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The SEC’s Progressive Rulemaking Will Be Its Statutory Undoing
Proposed rules such as enhanced climate disclosures show that the agency is overreaching its congressional mandate in pursuit of a political agenda
By Stone Washington
Over the past two years, the Securities and Exchange Commission (SEC) has radically shifted priorities. It has moved from its mission of protecting investors and maintaining fair, orderly and efficient markets toward the wholly political cause of supporting an environmental, social and governance (ESG) framework.
Some in Congress have tried to call attention to the problem, but SEC Chairman Gary Gensler, appointed by President Biden in 2021, has mostly stonewalled lawmakers. Even Gensler’s five-hour testimony before the House Financial Services Committee on April 18 did not explain the agency’s need to pursue controversial rules like its proposed enhanced climate disclosures, which would compel tens of thousands of public companies to disclose financial metrics and corporate activities that could conceivably foster climate change risks. The SEC’s focus on rules that control activities outside its purview shows that it’s time for Congress to rein in agency overreach.
Aggressive Agency Rulemaking
The new activist bent of the agency appears to come from a centralized, top-down power structure. With Gensler’s tenure of only two years at the SEC, his employees have proposed a record number of federal rules. So far, Gensler has overseen 53 new rules, which is twice as many as those of his two immediate predecessors, Jay Clayton (26) and Mary Jo White (23). In fact, Gensler’s SEC has already proposed the same number of rules that White oversaw during her entire four-year tenure. This increase in rulemaking is acknowledged by the agency itself. According to an inspector general report cited in the SEC’s 2022 Financial Report, “In only the first 8 months of 2022, the SEC proposed 26 new rules, which was more than twice as many new rules as proposed the preceding year.”
The agency now averages more than two rule proposals per month and has finalized many of these rules at the bureaucratic equivalent of a breakneck pace. SEC commissioners have scaled back the average time for members of the public to issue comments on proposed rules. Typically, an individual has 60 days to submit a public comment to a proposed new rule. But the SEC has shortened this period to 45 or even 30 days for many of its rules. The public has been granted 21% less comment time during a period when administrative rulemaking is proceeding 200% faster than normal. In other words, Gensler’s SEC is advancing twice as many regulations as usual on investors and public companies, while giving them less time to react.
Compounding this dilemma are many internal issues plaguing the commission. Under Gensler, workforce attrition at the SEC has leaped to its highest rate in 10 years. The inspector general report reveals that 6.4% of the agency’s workforce—or about 289 positions—were vacated in fiscal year (FY) 2022. Undaunted, the agency is pressing Congress to fund even more positions. The SEC recently requested funding for a total of 5,261 positions. That would be 454 more than the agency was granted in FY 2022, an 8.4% increase. Even if funded, it will be hard for the SEC to fill those jobs. The inspector general reports that the federal government takes on average 98 days longer, or twice as long, to hire new employees than private-sector employers do. This will place more burden on the SEC’s human resources department, its Office of Minority and Women Inclusion and senior management. The agency has taken 100 business days or more to fill positions 50% of the time.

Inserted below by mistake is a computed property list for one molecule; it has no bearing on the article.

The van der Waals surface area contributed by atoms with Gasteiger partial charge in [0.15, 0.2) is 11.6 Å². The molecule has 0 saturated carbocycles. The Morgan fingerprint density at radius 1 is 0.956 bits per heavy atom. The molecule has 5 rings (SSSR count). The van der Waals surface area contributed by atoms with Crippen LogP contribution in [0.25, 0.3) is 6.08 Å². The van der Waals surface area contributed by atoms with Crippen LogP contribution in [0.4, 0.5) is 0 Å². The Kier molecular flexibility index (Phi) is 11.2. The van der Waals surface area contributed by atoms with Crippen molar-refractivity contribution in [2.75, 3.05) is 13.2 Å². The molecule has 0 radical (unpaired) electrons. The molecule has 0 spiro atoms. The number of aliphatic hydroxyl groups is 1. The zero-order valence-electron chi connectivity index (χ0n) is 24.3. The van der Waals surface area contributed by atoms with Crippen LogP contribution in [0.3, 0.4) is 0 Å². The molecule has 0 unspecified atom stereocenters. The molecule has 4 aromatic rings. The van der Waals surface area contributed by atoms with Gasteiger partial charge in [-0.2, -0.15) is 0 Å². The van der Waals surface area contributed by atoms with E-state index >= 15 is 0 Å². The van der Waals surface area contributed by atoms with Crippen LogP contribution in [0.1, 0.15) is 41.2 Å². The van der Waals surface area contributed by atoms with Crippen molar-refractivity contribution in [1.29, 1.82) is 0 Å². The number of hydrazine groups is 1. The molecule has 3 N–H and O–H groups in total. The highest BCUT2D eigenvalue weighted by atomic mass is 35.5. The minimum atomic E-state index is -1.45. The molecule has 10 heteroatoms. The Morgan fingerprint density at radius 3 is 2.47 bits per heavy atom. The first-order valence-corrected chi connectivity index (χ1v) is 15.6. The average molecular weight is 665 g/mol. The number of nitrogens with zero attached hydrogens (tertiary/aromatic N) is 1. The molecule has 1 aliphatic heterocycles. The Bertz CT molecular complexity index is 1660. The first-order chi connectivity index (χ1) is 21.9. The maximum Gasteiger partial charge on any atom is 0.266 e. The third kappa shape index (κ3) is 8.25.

Another problem with the SEC’s aggressive rulemaking is that rule-makers themselves often have insufficient time to weigh the consequences. Many of the agency’s major proposals over the last two years lacked substantive statutory justification and clear assessment of their financial costs. This criticism has been leveled at the agency’s climate disclosure rule, four-part equity market overhaul and its corporate political spending disclosure rule. During the recent hearing, House Financial Services Committee Chair Patrick McHenry charged that Gensler “failed to justify these significant rules with thorough evidence, careful studies, and even cost-benefit analysis.”
Enhanced Climate Disclosures
The SEC’s climate disclosure rule is the centerpiece of Gensler’s agenda. This rule would require publicly traded companies to disclose how their activities might affect the environment via greenhouse gas emissions. A 490-page regulatory behemoth, the rule stands to increase annual disclosure costs on companies by $6.4 billion, marking a 250% increase. The annual internal work burden for employees of affected companies will rise by 5.8 million hours, a 23.6% increase, while companies will be forced to pay $6.3 billion in added fees to hire professionals every year.
To this day, Gensler has yet to provide members of Congress with an internal cost-benefit analysis of its proposed mandate. The rule relies only upon base cost estimates from separate analyses on the registration information and disclosures of 6,000 affected companies. The proposed rule does not reveal a concrete internal economic analysis that properly weighs the potential benefits of the rule with the severe costs imposed on public companies.